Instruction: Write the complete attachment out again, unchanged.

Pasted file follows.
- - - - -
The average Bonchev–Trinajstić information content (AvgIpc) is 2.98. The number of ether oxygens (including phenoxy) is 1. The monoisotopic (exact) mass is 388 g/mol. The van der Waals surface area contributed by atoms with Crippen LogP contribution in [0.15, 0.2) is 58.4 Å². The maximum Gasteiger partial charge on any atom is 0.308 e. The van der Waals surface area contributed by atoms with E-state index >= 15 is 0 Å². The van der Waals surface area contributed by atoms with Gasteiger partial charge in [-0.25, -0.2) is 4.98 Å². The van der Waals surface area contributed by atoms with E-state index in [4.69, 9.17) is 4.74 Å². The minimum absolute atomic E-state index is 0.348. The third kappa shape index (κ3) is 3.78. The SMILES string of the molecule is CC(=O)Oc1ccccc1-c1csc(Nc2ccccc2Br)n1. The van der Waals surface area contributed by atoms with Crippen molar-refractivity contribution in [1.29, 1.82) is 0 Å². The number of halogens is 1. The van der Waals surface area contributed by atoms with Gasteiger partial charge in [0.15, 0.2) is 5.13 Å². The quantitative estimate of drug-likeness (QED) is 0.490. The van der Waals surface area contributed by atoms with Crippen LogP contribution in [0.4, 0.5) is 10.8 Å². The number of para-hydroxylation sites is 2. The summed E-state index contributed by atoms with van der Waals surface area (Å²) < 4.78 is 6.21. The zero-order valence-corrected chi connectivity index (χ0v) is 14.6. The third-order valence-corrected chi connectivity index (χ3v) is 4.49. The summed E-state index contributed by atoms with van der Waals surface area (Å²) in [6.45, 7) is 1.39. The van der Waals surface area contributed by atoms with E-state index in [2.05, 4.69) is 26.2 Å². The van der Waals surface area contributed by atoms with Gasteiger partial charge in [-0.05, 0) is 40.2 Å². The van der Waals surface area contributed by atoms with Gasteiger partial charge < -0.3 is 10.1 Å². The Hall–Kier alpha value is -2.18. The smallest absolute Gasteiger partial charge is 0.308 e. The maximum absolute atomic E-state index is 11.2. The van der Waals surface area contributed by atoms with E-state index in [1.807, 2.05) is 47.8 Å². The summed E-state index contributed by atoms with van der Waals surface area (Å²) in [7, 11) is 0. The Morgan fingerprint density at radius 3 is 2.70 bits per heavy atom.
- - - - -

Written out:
The average Bonchev–Trinajstić information content (AvgIpc) is 2.98. The number of ether oxygens (including phenoxy) is 1. The monoisotopic (exact) mass is 388 g/mol. The van der Waals surface area contributed by atoms with Crippen LogP contribution in [0.15, 0.2) is 58.4 Å². The maximum Gasteiger partial charge on any atom is 0.308 e. The van der Waals surface area contributed by atoms with E-state index >= 15 is 0 Å². The van der Waals surface area contributed by atoms with Gasteiger partial charge in [-0.25, -0.2) is 4.98 Å². The van der Waals surface area contributed by atoms with E-state index in [4.69, 9.17) is 4.74 Å². The minimum absolute atomic E-state index is 0.348. The third kappa shape index (κ3) is 3.78. The SMILES string of the molecule is CC(=O)Oc1ccccc1-c1csc(Nc2ccccc2Br)n1. The van der Waals surface area contributed by atoms with Crippen molar-refractivity contribution in [1.29, 1.82) is 0 Å². The number of halogens is 1. The van der Waals surface area contributed by atoms with Gasteiger partial charge in [0.15, 0.2) is 5.13 Å². The quantitative estimate of drug-likeness (QED) is 0.490. The van der Waals surface area contributed by atoms with Crippen LogP contribution in [0.4, 0.5) is 10.8 Å². The number of para-hydroxylation sites is 2. The summed E-state index contributed by atoms with van der Waals surface area (Å²) < 4.78 is 6.21. The zero-order valence-corrected chi connectivity index (χ0v) is 14.6. The third-order valence-corrected chi connectivity index (χ3v) is 4.49. The summed E-state index contributed by atoms with van der Waals surface area (Å²) in [6.45, 7) is 1.39. The van der Waals surface area contributed by atoms with E-state index in [2.05, 4.69) is 26.2 Å². The van der Waals surface area contributed by atoms with Gasteiger partial charge in [-0.05, 0) is 40.2 Å². The van der Waals surface area contributed by atoms with Gasteiger partial charge < -0.3 is 10.1 Å². The Hall–Kier alpha value is -2.18. The smallest absolute Gasteiger partial charge is 0.308 e. The maximum absolute atomic E-state index is 11.2. The van der Waals surface area contributed by atoms with E-state index in [1.807, 2.05) is 47.8 Å². The summed E-state index contributed by atoms with van der Waals surface area (Å²) in [7, 11) is 0. The Morgan fingerprint density at radius 3 is 2.70 bits per heavy atom.